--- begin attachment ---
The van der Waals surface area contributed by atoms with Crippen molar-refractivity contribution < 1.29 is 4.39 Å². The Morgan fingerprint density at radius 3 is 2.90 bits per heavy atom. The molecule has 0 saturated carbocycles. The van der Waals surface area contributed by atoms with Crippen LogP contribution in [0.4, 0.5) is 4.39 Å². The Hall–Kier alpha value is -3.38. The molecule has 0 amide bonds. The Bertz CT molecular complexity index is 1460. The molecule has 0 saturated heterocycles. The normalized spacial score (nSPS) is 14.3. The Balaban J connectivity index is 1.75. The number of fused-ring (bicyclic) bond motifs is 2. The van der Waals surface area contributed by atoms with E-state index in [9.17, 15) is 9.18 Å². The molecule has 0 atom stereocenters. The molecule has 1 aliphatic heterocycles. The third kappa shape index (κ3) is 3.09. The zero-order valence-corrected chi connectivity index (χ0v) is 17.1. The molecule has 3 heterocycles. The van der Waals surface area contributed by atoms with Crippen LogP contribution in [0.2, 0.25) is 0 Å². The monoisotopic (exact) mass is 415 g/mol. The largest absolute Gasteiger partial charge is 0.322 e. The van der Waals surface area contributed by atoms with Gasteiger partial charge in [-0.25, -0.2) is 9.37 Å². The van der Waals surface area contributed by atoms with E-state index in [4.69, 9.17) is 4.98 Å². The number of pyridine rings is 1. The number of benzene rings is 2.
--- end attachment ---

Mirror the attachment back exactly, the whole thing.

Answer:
The van der Waals surface area contributed by atoms with Crippen molar-refractivity contribution < 1.29 is 4.39 Å². The Morgan fingerprint density at radius 3 is 2.90 bits per heavy atom. The molecule has 0 saturated carbocycles. The van der Waals surface area contributed by atoms with Crippen LogP contribution in [0.4, 0.5) is 4.39 Å². The Hall–Kier alpha value is -3.38. The molecule has 0 amide bonds. The Bertz CT molecular complexity index is 1460. The molecule has 0 saturated heterocycles. The normalized spacial score (nSPS) is 14.3. The Balaban J connectivity index is 1.75. The number of fused-ring (bicyclic) bond motifs is 2. The van der Waals surface area contributed by atoms with E-state index in [9.17, 15) is 9.18 Å². The molecule has 0 atom stereocenters. The molecule has 1 aliphatic heterocycles. The third kappa shape index (κ3) is 3.09. The zero-order valence-corrected chi connectivity index (χ0v) is 17.1. The molecule has 3 heterocycles. The van der Waals surface area contributed by atoms with Crippen LogP contribution in [0.2, 0.25) is 0 Å². The monoisotopic (exact) mass is 415 g/mol. The largest absolute Gasteiger partial charge is 0.322 e. The van der Waals surface area contributed by atoms with Gasteiger partial charge in [-0.25, -0.2) is 9.37 Å². The van der Waals surface area contributed by atoms with E-state index in [4.69, 9.17) is 4.98 Å². The number of pyridine rings is 1. The number of benzene rings is 2.